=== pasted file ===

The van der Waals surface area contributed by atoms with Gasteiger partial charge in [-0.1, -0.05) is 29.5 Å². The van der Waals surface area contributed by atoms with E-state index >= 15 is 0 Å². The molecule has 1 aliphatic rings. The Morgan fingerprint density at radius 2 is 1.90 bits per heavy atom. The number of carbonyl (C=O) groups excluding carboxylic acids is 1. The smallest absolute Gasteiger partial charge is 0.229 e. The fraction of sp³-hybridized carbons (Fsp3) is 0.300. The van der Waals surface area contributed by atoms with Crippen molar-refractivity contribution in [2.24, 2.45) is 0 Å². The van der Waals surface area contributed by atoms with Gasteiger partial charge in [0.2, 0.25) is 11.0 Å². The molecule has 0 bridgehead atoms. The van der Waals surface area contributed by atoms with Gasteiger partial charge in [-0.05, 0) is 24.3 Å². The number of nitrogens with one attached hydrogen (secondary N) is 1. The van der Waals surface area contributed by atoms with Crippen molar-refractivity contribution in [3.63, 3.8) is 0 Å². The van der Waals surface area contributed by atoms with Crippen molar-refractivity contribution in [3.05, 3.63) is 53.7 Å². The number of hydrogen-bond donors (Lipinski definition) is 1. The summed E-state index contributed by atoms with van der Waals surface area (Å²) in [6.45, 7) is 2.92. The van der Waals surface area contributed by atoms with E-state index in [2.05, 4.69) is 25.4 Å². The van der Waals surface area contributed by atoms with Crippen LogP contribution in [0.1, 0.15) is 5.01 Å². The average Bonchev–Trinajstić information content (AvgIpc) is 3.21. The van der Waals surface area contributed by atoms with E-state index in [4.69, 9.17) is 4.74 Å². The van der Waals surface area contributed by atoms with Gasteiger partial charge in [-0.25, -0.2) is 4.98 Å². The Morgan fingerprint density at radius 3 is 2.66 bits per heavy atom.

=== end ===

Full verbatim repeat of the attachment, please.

The van der Waals surface area contributed by atoms with Gasteiger partial charge in [-0.1, -0.05) is 29.5 Å². The van der Waals surface area contributed by atoms with E-state index >= 15 is 0 Å². The molecule has 1 aliphatic rings. The Morgan fingerprint density at radius 2 is 1.90 bits per heavy atom. The number of carbonyl (C=O) groups excluding carboxylic acids is 1. The smallest absolute Gasteiger partial charge is 0.229 e. The fraction of sp³-hybridized carbons (Fsp3) is 0.300. The van der Waals surface area contributed by atoms with Crippen molar-refractivity contribution in [2.24, 2.45) is 0 Å². The van der Waals surface area contributed by atoms with Gasteiger partial charge in [0.2, 0.25) is 11.0 Å². The molecule has 0 bridgehead atoms. The van der Waals surface area contributed by atoms with Gasteiger partial charge in [-0.05, 0) is 24.3 Å². The number of nitrogens with one attached hydrogen (secondary N) is 1. The van der Waals surface area contributed by atoms with Crippen molar-refractivity contribution in [3.63, 3.8) is 0 Å². The van der Waals surface area contributed by atoms with Crippen molar-refractivity contribution in [3.05, 3.63) is 53.7 Å². The number of hydrogen-bond donors (Lipinski definition) is 1. The summed E-state index contributed by atoms with van der Waals surface area (Å²) in [6.45, 7) is 2.92. The van der Waals surface area contributed by atoms with E-state index in [2.05, 4.69) is 25.4 Å². The van der Waals surface area contributed by atoms with Crippen LogP contribution in [0.1, 0.15) is 5.01 Å². The average Bonchev–Trinajstić information content (AvgIpc) is 3.21. The van der Waals surface area contributed by atoms with E-state index in [4.69, 9.17) is 4.74 Å². The van der Waals surface area contributed by atoms with Gasteiger partial charge in [-0.25, -0.2) is 4.98 Å². The Morgan fingerprint density at radius 3 is 2.66 bits per heavy atom.